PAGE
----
Mount Sima’s snow guns, ready for action at Shipyards Park

PHOTO: Manu Keggenhoff

Yukon Sourdough Rendezvous has partnered with Air North, the City of Whitehorse, Days Inn, Kwanlin Dün Cultural Centre and Shaw Direct to keep a favourite Rendezvous event. Fourteen years ago Whitehorse artist Don Watts, an internationally-renowned snow carver, started the International Snow Sculpting Challenge and it has been a popular Rendezvous event ever since.

He retired from the event last year and this year Rendezvous organisers made partnerships to ensure the event takes place. However, this year it’s a little different.

“We decided to step away from the competition aspect, as we wanted to display art,” said Dave Blottner, executive director of Yukon Sourdough Rendezvous.

“It’s an exhibition; bringing art to the North and showcasing the international and local talent.”

Rendezvous will, for the first time, seek out and bring in carvers from all over Canada and the world to work on their art and display for the exhibition. This year there are some countries that have linked up to create one team. The United States and China have paired together, and Germany and the United Kingdom have paired together. We will also have a team from Spain, Winnipeg, Calgary and a local team from Whitehorse.

“This event allows the Yukon to reach out and touch the rest of the world,” Blottner said. “It’s a great knowledge exchange and international exposure.”

Kwanlin Dün Cultural Centre (KDCC), as a first time partnership with Rendezvous, will also have First Nations carvers taking part in the exhibition. KDCC is hosting several sculptures at their location and helping out the entire program this year. Ken Anderson, master artist, sculptor and carver from the Tlingit Council, will be leading a team comprised of members of several Yukon First Nations at the KDCC creating three carvings.

“It’s pretty exciting having a partnership between the two organisations, as many Rendezvous events are held at the KDCC,” said Courtney Wheelton, events and marketing manager for the KDCC. “First Nations designs are unique and reflective of the artist and territory we are in. It’s a great way to showcase talent in the Yukon and our First Nations artists.”

The teams range from a minimum of two to a maximum of five members. Although the theme for Rendezvous this year is “Heat Wave,” there is no set requirement for the snow carvers to adhere to it, as many have been working on designs over the past few months, Blottner said.

Rendezvous’ theme of Heat Wave was certainly evident throughout this winter in Whitehorse, with massive temperature shifts from -40 to +8 throughout winter. “We’ve been working with Mount Sima because of the low snow season in creating snow and the City of Whitehorse has a fun event that the whole community gets involved in and that’s packing the snow to making the snow blocks for the carvers,” Blottner said.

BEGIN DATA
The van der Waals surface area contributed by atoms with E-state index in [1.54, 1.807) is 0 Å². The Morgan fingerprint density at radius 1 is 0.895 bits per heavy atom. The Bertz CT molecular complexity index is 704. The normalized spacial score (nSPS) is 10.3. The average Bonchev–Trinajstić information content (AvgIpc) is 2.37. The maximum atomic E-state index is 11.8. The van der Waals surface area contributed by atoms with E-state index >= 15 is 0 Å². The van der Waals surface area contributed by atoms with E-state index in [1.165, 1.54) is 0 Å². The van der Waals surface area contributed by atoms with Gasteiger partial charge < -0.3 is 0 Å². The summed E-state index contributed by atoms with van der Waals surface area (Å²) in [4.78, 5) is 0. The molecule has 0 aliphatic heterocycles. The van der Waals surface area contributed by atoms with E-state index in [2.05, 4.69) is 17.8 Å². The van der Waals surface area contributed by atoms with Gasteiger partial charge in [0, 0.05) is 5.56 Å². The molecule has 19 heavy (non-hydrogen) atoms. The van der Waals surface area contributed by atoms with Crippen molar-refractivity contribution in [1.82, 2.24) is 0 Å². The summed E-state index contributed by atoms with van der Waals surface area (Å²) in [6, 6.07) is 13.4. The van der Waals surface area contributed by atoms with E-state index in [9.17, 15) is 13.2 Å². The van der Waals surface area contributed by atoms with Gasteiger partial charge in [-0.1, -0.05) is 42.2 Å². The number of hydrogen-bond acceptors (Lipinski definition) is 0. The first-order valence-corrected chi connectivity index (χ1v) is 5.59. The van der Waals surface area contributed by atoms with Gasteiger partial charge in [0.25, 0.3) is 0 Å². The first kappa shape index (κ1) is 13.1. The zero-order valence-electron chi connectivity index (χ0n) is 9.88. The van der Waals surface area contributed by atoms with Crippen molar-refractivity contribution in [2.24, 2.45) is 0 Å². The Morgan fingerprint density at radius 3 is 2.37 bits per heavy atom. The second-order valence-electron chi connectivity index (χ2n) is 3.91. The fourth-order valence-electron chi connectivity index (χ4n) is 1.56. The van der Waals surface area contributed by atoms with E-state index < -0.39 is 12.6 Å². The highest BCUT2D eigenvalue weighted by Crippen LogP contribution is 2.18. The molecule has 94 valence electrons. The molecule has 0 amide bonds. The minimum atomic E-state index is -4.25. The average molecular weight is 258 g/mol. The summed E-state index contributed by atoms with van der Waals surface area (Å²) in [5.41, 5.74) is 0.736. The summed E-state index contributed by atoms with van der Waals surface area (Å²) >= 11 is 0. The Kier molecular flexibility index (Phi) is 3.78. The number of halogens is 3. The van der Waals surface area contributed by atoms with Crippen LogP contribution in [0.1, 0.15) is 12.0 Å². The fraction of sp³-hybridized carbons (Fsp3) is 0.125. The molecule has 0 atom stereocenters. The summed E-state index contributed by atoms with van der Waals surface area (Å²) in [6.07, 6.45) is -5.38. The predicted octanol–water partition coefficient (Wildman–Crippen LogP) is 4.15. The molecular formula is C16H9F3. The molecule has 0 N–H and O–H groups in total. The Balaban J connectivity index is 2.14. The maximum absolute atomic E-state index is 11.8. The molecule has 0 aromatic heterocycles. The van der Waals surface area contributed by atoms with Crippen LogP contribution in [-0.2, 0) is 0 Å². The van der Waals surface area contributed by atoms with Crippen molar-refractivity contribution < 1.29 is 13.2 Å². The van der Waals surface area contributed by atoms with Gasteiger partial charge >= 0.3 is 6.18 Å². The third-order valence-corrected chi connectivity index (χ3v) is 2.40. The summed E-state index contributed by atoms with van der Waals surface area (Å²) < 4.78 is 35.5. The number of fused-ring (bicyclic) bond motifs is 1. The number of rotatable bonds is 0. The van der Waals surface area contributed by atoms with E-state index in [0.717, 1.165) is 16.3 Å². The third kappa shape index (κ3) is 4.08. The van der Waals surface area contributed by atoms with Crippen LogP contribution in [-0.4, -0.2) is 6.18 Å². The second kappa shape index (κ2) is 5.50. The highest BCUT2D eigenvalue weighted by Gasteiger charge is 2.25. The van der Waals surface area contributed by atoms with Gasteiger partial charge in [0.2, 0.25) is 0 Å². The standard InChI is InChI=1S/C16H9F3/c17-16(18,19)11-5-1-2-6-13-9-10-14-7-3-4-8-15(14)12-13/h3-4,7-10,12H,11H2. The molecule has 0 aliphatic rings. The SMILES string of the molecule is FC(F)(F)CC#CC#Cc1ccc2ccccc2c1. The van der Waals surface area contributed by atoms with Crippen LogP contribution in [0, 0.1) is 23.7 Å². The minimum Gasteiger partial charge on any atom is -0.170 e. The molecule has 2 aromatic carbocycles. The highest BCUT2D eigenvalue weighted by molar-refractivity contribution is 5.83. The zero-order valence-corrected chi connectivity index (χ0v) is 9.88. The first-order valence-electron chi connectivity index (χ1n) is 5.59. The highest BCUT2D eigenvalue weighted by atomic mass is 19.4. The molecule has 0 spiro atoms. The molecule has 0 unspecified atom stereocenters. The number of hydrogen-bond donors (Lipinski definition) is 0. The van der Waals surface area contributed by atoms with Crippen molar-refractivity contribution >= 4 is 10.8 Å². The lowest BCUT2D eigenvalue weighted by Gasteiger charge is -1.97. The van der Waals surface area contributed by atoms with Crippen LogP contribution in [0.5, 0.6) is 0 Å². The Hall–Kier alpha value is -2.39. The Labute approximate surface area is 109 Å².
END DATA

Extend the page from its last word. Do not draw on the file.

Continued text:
The City of Whitehorse organises the evening of “Snow Stomping” with community volunteers who spend one evening stomping snow into large boxes.

“Normally this event uses snow from secret snow locations around the City,” said Lindsay Agar, Corporate Events Coordinator with the City of Whitehorse. “However, like two years ago, if the snow melts in December, the event needs help creating the snow.”

Mount Sima came to the rescue and helped with creating this year’s snow and without this help the event wouldn’t be possible. The involvement of various organisations such as the City of Whitehorse, Mount Sima and the volunteers who work to prepare this festival is vital to ensure it runs.

“It’s absolutely a community event and we couldn’t do it without the people of Whitehorse,” says Blottner.

The public can sign up to try snow carving on smaller snow blocks in workshops. The carvers can help give instruction or advice and is a unique experience. “Expect to see a lot of carvers from all over the world working day and night,” Blottner said. “Get down and see it!”

The Yukon Sourdough Rendezvous Snow Carving Exhibition presented by Shaw Direct will be held at two locations. At the Kwanlin Dün Cultural Centre the First Nation team will be starting to carve snow sculptures earlier than the other teams, as they will be creating three sculptures and will be carving during the day time only. They will be carving at the KDCC from February 15 to 24, between 10 a.m. and 4 p.m.

At Shipyards Park, you can watch the professional teams carving day and night from February 21 to 24. The public can also participate in snow carving on smaller blocks February 23rd and February 24th.

“It’s amazing what they can do in the time they have. Come watch and ask questions to the carvers, they are very friendly.”

The sculptures will stay on exhibit until they melt.

Did You Know?

Mount Sima created 350 cubic metres of snow in 50 hours at Shipyards Park for Yukon Sourdough Rendezvous 2018.

The water pressure from a city hydrant is not enough for good snowmaking, so two high pressure wildland fire Mark 3 pumps are used to create the needed pressure and flow. Up to 50 gal/min of water goes through one pump at cold temperatures and 480 volts at 30 amps is needed for each pump to operate.

Once the snow is created it is left to air out the moisture so the snow packs down without becoming ice. It is then put into large crates and stomped down several times.

The snow stomping event held by the City of Whitehorse in 2017 took 8 hours and more than 40 volunteers to stomp nine boxes of snow blocks.

Each snow block for the professional snow carvers is 8x10x12 feet.

Snow can keep you warm